Imagine for a second that the entire human race has gone extinct, with the exception of one man.

There is no hope for humankind to continue. We know, as a matter of certainty, that when this person dies, so too does the human race.

Got it? Good. Now, imagine that this last person spends their remaining time on Earth as an arbiter of extinction. Being themselves functionally extinct, they make it their purpose to eliminate, painlessly and efficiently, as much life on Earth as possible. Every living thing: animal, plant, microbe is meticulously and painlessly put down when this person finds it.

Intuitively, it seems like this man is doing something wrong. But according to New Zealand philosopher Richard Sylvan (though his argument was published under the name Richard Routley before he took his wife’s name when he married in 1983), traditional ethical theories struggle to articulate exactly why what they’re doing is wrong.

Sylvan, developing this argument in the 1960’s, argues that traditional Western ethics – which at the time consisted largely of variations of utilitarianism and deontology – rested on a single “super-ethic”, which states that people should be able to do what they wish, so long as they don’t harm anyone – or harm themselves irreparably.

A result of this super-ethic is that the dominant Western ethical traditions are “simply inconsistent with an environmental ethic; for according to it nature is the dominion of man and he is free to deal with it as he pleases,” according to Sylvan. And he has a point: traditional formulations of Western ethics have tended to exclude non-human animals (and even some humans) from the sphere of ethical concern.

Traditional formulations of Western ethics have tended to exclude non-human animals (and even some humans) from the sphere of ethical concern.

In fairness, utilitarianism has a better history with considering non-human animals. The founder of the theory, Jeremy Bentham, insisted that since animals can suffer, they deserve moral concern. But even that can’t criticise the actions of our last person, who delivers painless death, free of suffering.

Plus, most versions of utilitarianism focus on the instrumental value of things (basically, their usefulness). Rarely do we consider the fact that when we ask “is it useful?” we’re making an assumption about the user – that they’re human.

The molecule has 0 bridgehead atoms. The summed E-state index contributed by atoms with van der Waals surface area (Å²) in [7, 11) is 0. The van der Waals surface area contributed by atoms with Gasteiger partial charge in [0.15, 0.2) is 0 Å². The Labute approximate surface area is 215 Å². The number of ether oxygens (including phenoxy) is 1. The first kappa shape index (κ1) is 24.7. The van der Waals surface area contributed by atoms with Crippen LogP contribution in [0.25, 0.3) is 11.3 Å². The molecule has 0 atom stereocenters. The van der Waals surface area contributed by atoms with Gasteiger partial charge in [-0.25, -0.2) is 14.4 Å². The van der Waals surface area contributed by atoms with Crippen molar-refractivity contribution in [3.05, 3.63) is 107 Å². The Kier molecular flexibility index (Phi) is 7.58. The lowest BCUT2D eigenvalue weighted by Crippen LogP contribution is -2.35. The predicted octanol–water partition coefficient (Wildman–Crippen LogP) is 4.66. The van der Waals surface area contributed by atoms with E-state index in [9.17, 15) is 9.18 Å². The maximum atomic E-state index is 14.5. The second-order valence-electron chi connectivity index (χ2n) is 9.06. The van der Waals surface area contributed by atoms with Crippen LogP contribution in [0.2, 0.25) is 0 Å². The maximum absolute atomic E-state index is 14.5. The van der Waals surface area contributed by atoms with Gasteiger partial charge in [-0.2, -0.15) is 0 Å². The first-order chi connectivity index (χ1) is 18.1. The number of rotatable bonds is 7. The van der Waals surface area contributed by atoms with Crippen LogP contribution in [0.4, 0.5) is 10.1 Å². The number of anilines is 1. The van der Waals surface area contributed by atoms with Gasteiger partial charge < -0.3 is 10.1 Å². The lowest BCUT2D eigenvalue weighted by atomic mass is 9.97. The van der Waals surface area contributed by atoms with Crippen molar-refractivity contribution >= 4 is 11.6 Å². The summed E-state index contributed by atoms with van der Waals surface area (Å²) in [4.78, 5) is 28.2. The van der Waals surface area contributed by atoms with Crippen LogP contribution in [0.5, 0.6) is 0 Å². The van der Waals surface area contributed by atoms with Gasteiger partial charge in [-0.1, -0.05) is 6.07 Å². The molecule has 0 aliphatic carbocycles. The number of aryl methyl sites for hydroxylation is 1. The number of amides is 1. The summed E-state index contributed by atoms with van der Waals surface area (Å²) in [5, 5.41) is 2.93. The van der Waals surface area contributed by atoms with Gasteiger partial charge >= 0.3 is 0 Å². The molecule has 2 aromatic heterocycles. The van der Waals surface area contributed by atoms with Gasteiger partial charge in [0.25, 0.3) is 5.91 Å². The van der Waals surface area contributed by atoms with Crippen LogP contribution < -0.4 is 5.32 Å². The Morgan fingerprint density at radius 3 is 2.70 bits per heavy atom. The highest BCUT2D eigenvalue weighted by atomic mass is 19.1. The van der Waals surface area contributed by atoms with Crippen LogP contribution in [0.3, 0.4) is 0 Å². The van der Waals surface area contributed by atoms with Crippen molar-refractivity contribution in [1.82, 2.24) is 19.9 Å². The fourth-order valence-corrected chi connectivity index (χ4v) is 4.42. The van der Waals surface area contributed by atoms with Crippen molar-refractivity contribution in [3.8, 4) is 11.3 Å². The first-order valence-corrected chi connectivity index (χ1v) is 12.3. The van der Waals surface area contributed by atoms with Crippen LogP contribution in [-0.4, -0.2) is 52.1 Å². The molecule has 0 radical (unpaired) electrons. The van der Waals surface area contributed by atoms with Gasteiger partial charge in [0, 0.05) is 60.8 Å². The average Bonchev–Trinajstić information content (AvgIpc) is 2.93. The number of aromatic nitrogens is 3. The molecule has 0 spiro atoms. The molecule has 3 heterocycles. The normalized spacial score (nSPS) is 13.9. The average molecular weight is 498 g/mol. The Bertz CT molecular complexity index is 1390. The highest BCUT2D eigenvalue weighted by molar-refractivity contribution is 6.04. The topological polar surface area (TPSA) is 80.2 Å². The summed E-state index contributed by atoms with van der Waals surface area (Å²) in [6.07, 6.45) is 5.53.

Immanuel Kant’s deontology begins with the belief that it is human reason that gives rise to our dignity and autonomy. This means any ethical responsibilities and claims only exist for those who have the right kind of ability: to reason.

Now, some Kantian scholars will argue that we still shouldn’t treat animals or the environment badly because it would make us worse people, ethically speaking. But that’s different to saying that the environment deserves our ethical consideration in its own right. It’s like saying bullying is wrong because it makes you a bad person, instead of saying bullying is wrong because it causes another person to suffer. It’s not all about you!

Sylvan describes this view as “human chauvinism”. Today, it’s usually called “anthropocentrism”, and it’s at the heart of Sylvan’s critique. What kind of a theory can condone the kind of pointless destruction that the Last Man thought experiment describes?

Since Sylvan published, a lot has changed – especially with regard to the animal rights movement. Indeed, Australian philosopher Peter Singer developed his own version of consequentialism precisely so he could address some of the problems the theory had in explaining the moral value of animals. And we can now pretty easily say that modern ethical theories would condemn the wholesale extinction of animal life from the planet, just because humans were gone.

But the questions go deeper than this. American philosopher Mary Anne Warren creates a similar thought experiment. Imagine a lab-grown virus gone wrong, that wipes out all human and animal life. That would be bad. Now, imagine the same virus, but one that wiped out all human, animal and plant life. That would, she thinks, be worse. But why?

What is it that gives plants their ethical status? Do they have intrinsic value – a value in and of themselves, or is their value instrumental – meaning they’re good because they help other things that really matter?

One way to think about this is to imagine a garden on a planet with no sentient life. Is it better, all things considered, for this garden to exist than not? Does it matter if this garden withers and dies?

Or to use a real-life example: who suffered as a result of the destruction of the Jukaan Gorge – a sacred site to the Puutu Kunti Kurrama and Pinikura people? Western thought conceptualises this as wrong to destroy this site because it was sacred to people. But for Indigenous philosophical traditions, the destruction was a harm done to the land itself. The land was murdered. The suffering of people is secondary.

Sylvan and others who call for an ecological ethic, believe the failure for Western ethical thought to conceptualise of murdered land or what is good for plants is an obvious shortcoming.

This is revealed by our intuition that the careless destruction of the Last Man on Earth is wrong, even if we can’t quite say why.

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Why should the environment be given ethical status?